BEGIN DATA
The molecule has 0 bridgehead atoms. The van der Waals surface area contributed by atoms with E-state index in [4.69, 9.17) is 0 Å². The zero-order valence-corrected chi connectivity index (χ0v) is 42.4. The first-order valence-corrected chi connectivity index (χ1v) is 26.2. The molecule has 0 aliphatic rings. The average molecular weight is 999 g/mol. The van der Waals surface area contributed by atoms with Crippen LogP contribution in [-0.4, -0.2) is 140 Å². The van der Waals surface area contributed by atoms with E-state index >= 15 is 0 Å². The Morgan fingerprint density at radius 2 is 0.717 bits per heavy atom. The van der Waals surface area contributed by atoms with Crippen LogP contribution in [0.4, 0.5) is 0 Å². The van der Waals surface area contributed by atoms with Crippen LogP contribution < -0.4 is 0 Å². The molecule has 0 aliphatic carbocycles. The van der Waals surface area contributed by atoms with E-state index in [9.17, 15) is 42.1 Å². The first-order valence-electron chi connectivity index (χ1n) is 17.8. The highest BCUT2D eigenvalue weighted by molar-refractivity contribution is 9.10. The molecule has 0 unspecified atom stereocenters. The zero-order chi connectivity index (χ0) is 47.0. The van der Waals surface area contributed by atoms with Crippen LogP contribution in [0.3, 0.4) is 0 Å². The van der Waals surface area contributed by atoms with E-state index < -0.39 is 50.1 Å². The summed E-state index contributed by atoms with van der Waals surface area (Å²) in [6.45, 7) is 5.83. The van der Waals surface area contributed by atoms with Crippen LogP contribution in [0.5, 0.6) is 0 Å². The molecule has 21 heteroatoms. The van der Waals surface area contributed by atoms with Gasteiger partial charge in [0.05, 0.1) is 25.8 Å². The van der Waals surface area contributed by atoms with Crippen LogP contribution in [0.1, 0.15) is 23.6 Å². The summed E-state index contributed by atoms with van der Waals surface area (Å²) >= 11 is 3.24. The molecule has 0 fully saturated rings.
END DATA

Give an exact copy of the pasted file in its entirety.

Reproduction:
The molecule has 0 bridgehead atoms. The van der Waals surface area contributed by atoms with E-state index in [4.69, 9.17) is 0 Å². The zero-order valence-corrected chi connectivity index (χ0v) is 42.4. The first-order valence-corrected chi connectivity index (χ1v) is 26.2. The molecule has 0 aliphatic rings. The average molecular weight is 999 g/mol. The van der Waals surface area contributed by atoms with Crippen LogP contribution in [-0.4, -0.2) is 140 Å². The van der Waals surface area contributed by atoms with E-state index >= 15 is 0 Å². The Morgan fingerprint density at radius 2 is 0.717 bits per heavy atom. The van der Waals surface area contributed by atoms with Crippen LogP contribution in [0.4, 0.5) is 0 Å². The van der Waals surface area contributed by atoms with Crippen LogP contribution < -0.4 is 0 Å². The molecule has 0 aliphatic carbocycles. The van der Waals surface area contributed by atoms with E-state index in [9.17, 15) is 42.1 Å². The first-order valence-electron chi connectivity index (χ1n) is 17.8. The highest BCUT2D eigenvalue weighted by molar-refractivity contribution is 9.10. The molecule has 0 unspecified atom stereocenters. The zero-order chi connectivity index (χ0) is 47.0. The van der Waals surface area contributed by atoms with Crippen LogP contribution in [0.3, 0.4) is 0 Å². The van der Waals surface area contributed by atoms with E-state index < -0.39 is 50.1 Å². The summed E-state index contributed by atoms with van der Waals surface area (Å²) in [6.45, 7) is 5.83. The van der Waals surface area contributed by atoms with Crippen LogP contribution in [0.5, 0.6) is 0 Å². The molecule has 21 heteroatoms. The van der Waals surface area contributed by atoms with Gasteiger partial charge in [0.05, 0.1) is 25.8 Å². The van der Waals surface area contributed by atoms with Crippen LogP contribution in [0.1, 0.15) is 23.6 Å². The summed E-state index contributed by atoms with van der Waals surface area (Å²) >= 11 is 3.24. The molecule has 0 fully saturated rings.